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Mythbusters: Is French really a ‘sexy’ accent?

It's regularly named as the 'sexiest' accent for men, women and even cartoon skunks - but is there anything intrinsically attractive about the French accent? Linguists say it's all in our imagination.

Mythbusters: Is French really a 'sexy' accent?
Does a French accent really make people go weak at the knees? Photo by ALAIN JOCARD / AFP

Surveys (doubtless very scientifically rigorous) abound on the subject of the ‘world’s sexist accent’, and French usually comes out on top, although sometimes beaten by Italian.

It’s a long-standing trope that seductive or charming characters in English-language TV or film will be French, and even extends to cartoons – remember the romancer/sex pest cartoon skunk Pepé Le Pew and his thick French accent?

But what is it about the French accent that gives it this reputation? According to one expert, it’s all in the minds of Anglophones.

Dr Nigel Armstrong, a lecturer in French and sociolinguistics at the University of Leeds, said the reason we find French sexy has little to do with the language itself.

“There’s nothing in the accent itself that has anything to do with it being considered sexy,” Armstrong told The Local.

“People, especially the British have this stereotypical view of sexy French women in Paris, the haute couture, the French cuisine and we consider them stylish people, and all this adds to their sex appeal, which is basically what makes their accent seem sexy.

“Any accent is just a series of sounds. The explanation of why we find French sexy and charming is cultural and social.

“There have been several surveys carried out in the UK about how people react to the different regional accents we have. Birmingham often comes out bottom of the table. There’s no linguistic explanation for that, it’s just people often have a negative opinion of Birmingham as a bit of grimy post-industrial city.

“Similarly the London accent is often rated badly when it comes to honesty and that has to do with the stereotypes of cockney’s being ‘jack the lad’ type characters.

“The accent that the Queen had always rates highly in terms of intelligence but low when it comes to friendliness.

“One thing that’s nice about the French accent – for foreigners – is that you generally can’t make sense of it in terms of class or social standing.”

So there you have it – our perception of the French accent has nothing to do with the accent itself, and everything to do with how we perceive the French.

Exactly where that French reputation for style, romance and seductiveness comes from – and whether it’s true for even a tiny portion of the population – is a topic for another day.

And what accents do the French themselves find sexy? Italian rates highly among French women – for similar reasons around stereotypes of ‘romance’ and believe it or not the British accent is often regarded as sexy (or at least charming) by French people.

A version of this article was first published in 2013.

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‘Sac iconique’: France unveils French shopping terms to replace English versions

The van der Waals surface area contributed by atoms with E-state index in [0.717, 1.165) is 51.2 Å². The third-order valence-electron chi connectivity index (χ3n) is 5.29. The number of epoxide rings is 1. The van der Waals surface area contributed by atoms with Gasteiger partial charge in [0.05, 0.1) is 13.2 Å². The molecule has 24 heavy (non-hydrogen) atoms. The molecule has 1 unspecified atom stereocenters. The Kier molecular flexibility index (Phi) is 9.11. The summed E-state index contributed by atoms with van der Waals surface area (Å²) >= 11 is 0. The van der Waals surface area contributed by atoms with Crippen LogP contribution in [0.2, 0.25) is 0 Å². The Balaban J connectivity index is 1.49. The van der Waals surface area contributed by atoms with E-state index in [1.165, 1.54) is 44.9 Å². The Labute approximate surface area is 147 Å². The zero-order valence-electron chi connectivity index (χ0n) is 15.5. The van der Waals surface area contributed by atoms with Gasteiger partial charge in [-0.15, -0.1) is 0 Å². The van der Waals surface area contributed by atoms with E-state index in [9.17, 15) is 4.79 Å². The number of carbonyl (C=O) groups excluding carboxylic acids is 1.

A commission that seeks to act as a guardian of the French language has published a string of recommendations for translations of shopping and style terms, to replace widely-used English ones.

'Sac iconique': France unveils French shopping terms to replace English versions

Perhaps inspired by this month’s Paris Fashion Week, the non-binding recommendations from the Commission for Enrichment of the French Language were published in Wednesday’s Official Journal.

Instead of an “it-bag” — defined as “a handbag in the latest fashion or that stands for a brand” — ministries and businesses are encouraged to write “sac iconique“.

An “it-boy” or “it-girl” can now safely be described as an “icone de la mode” and a “must-have” transforms into an “incontournable“, while “try before you buy” becomes “essayer-acheter”.

There are also more baffling business terms that may be unfamiliar to many native English speakers, like “digital native vertical brand” (“marque integree nee en ligne“).

Set up in 2015, the Commission for Enrichment of the French Language aims to “provide French vocabulary appropriate to the need for communication that is clear and accessible to the greatest number of people”, it said in the introduction to its 2021 annual report.

Led by a member of the Academie Francaise — founded in 1635 under King Louis XIII to guard “pure” French — the Commission says it “recalls to a broad audience the importance of having and using French vocabulary so as to keep our language functional”.

Given the dominance of English in global business and technology, its terms are the most frequently targeted for translation into the language of Moliere.

“These days there’s no invention, innovation or discovery that doesn’t have its corresponding term, increasingly often in English,” the Commission said in its report.

“The flow of new concepts that must be defined and named in French is therefore continuous.”

The report cited fields including hydrogen power, the Covid-19 pandemic and malicious digital activities as recent areas to which  its 20-odd expert groups have turned their attention.